1. Melinda Pitts, John Robertson, and Ellyn Terry have a chart that seems to me to show that much of the decline in labor force participation in recent years can be accounted for by population aging, disability, and young people attending school.
Pointer from Mark Thoma.
2. James Pethokoukis has a chart showing that the number of people on food stamps has remained really, really high.
I would interpret (1) as saying that we are in a “nothing to see here, move along” sort of labor market. Given that the unemployment rate is normal, if labor force participation is just following natural demographic trends, then the economy is pretty much ok.
I would interpret (2) as saying that there is something to see here. With unemployment down, we should be seeing people fall off the food stamp rolls.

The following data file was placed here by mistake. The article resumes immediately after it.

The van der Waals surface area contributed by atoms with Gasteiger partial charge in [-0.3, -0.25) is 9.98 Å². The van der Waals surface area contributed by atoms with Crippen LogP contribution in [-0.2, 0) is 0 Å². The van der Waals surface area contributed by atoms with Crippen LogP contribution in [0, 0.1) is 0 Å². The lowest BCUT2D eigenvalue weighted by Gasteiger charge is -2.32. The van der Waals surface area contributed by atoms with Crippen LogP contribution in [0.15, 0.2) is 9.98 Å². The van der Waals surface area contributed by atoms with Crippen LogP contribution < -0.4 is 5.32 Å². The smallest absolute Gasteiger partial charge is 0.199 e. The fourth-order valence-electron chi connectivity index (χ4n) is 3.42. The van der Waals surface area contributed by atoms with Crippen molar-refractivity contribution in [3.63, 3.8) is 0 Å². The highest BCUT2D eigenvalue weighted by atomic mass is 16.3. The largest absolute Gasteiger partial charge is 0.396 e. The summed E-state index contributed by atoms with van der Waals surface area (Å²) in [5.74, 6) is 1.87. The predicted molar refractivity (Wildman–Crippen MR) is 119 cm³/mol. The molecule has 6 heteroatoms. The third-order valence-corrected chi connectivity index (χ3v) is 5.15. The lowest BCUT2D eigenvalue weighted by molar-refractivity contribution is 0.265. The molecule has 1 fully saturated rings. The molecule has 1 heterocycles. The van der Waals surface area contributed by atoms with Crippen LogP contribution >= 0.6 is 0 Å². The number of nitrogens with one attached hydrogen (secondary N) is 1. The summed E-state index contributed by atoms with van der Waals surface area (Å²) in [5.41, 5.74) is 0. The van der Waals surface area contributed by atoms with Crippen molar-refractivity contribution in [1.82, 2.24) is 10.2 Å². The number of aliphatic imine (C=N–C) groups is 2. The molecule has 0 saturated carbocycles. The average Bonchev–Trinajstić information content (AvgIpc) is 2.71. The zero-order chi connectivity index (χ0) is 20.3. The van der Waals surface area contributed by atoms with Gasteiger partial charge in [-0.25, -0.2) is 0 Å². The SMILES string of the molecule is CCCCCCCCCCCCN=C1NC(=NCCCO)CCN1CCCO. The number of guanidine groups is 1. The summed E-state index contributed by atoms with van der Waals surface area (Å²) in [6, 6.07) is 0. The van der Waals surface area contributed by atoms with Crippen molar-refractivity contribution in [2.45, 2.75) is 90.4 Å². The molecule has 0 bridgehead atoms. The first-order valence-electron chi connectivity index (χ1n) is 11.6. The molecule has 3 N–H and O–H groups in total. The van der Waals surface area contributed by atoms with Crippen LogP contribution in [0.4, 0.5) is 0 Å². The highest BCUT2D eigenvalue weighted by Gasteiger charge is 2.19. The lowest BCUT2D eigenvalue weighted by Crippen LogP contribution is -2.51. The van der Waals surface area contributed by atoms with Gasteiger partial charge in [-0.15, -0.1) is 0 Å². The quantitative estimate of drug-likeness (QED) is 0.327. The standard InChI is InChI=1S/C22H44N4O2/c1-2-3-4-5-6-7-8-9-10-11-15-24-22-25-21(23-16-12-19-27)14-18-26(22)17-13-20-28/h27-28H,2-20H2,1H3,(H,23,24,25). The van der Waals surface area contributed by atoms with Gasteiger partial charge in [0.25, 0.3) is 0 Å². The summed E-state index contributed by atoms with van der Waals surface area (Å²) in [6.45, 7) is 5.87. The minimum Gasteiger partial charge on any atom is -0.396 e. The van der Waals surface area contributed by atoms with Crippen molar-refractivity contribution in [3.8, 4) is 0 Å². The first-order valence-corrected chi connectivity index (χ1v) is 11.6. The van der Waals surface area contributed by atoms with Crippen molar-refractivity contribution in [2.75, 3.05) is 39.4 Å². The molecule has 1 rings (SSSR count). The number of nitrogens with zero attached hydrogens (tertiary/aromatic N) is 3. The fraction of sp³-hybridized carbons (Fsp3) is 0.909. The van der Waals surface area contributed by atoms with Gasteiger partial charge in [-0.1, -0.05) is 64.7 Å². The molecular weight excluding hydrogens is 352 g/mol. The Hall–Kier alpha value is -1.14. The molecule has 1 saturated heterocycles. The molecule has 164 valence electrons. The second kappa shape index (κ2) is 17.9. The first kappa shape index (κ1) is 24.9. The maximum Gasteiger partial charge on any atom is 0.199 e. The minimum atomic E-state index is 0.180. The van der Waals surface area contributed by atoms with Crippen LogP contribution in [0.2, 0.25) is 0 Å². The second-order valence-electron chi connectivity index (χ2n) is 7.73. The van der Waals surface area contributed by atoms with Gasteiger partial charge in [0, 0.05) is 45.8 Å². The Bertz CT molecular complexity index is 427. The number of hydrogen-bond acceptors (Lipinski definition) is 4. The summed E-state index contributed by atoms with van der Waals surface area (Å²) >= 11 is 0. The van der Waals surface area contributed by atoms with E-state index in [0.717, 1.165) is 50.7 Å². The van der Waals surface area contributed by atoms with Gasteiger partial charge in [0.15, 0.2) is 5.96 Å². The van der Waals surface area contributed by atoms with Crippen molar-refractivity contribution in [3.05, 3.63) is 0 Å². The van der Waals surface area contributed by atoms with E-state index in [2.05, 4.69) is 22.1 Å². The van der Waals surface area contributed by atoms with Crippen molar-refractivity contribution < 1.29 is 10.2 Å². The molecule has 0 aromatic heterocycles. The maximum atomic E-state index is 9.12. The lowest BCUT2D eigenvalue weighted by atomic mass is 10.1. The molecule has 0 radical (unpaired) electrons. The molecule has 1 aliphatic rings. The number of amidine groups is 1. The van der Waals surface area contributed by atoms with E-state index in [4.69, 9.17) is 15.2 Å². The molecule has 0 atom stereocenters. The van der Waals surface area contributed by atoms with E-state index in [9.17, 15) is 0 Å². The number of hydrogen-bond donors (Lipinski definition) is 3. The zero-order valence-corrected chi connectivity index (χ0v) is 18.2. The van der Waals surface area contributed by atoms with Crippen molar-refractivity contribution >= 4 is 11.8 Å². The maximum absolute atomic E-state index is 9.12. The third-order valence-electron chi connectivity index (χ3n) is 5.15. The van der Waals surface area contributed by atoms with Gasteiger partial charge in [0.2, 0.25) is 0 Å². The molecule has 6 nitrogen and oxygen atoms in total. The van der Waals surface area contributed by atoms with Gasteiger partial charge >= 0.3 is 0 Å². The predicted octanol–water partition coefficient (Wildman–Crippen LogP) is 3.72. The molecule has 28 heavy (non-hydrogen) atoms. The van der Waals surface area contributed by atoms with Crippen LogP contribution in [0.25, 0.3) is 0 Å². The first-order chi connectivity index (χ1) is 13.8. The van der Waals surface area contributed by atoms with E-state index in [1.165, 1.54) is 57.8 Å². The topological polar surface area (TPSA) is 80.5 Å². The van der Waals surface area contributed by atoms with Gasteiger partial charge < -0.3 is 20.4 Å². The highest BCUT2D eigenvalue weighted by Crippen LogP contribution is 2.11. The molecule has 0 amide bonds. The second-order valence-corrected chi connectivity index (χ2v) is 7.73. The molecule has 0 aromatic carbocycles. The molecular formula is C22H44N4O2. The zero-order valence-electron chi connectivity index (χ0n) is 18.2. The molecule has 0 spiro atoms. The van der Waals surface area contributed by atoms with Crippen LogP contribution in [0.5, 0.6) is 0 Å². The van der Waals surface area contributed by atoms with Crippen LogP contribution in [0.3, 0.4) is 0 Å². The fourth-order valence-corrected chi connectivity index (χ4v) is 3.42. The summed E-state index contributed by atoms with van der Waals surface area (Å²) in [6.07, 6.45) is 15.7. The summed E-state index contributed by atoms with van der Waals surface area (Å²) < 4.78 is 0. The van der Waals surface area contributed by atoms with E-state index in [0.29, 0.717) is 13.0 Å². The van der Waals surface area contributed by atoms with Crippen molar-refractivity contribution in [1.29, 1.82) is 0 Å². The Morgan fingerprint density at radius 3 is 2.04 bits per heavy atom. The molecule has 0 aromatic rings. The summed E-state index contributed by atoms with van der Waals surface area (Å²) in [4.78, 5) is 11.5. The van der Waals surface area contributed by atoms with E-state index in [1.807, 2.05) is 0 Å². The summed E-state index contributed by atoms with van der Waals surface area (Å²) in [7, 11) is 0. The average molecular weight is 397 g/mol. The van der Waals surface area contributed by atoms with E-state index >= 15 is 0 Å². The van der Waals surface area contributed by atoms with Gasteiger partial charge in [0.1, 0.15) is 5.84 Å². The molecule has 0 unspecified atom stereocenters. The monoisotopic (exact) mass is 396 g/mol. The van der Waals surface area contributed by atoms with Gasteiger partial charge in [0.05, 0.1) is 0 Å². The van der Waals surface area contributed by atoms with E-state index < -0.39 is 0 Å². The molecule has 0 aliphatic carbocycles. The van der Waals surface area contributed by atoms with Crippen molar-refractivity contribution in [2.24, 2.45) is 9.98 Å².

Are senior citizens, people on disability, and young students going on food stamps in droves? Are people who are still in the labor force and working staying on food stamps in droves?
I am not trying to make a point. I genuinely do not know how to connect these dots in the data. For those of you who follow algebra, we have
FS = food stamp recipients
POP = total population
LF = Labor force
Then FS/POP = (LF/POP)(UNEMP/LF)(FS/UNEMP). We know that FS/POP is unexpectedly high, but LF/POP is low, and UNEMP/LF has come down. So FS/UNEMP must be quite high, right?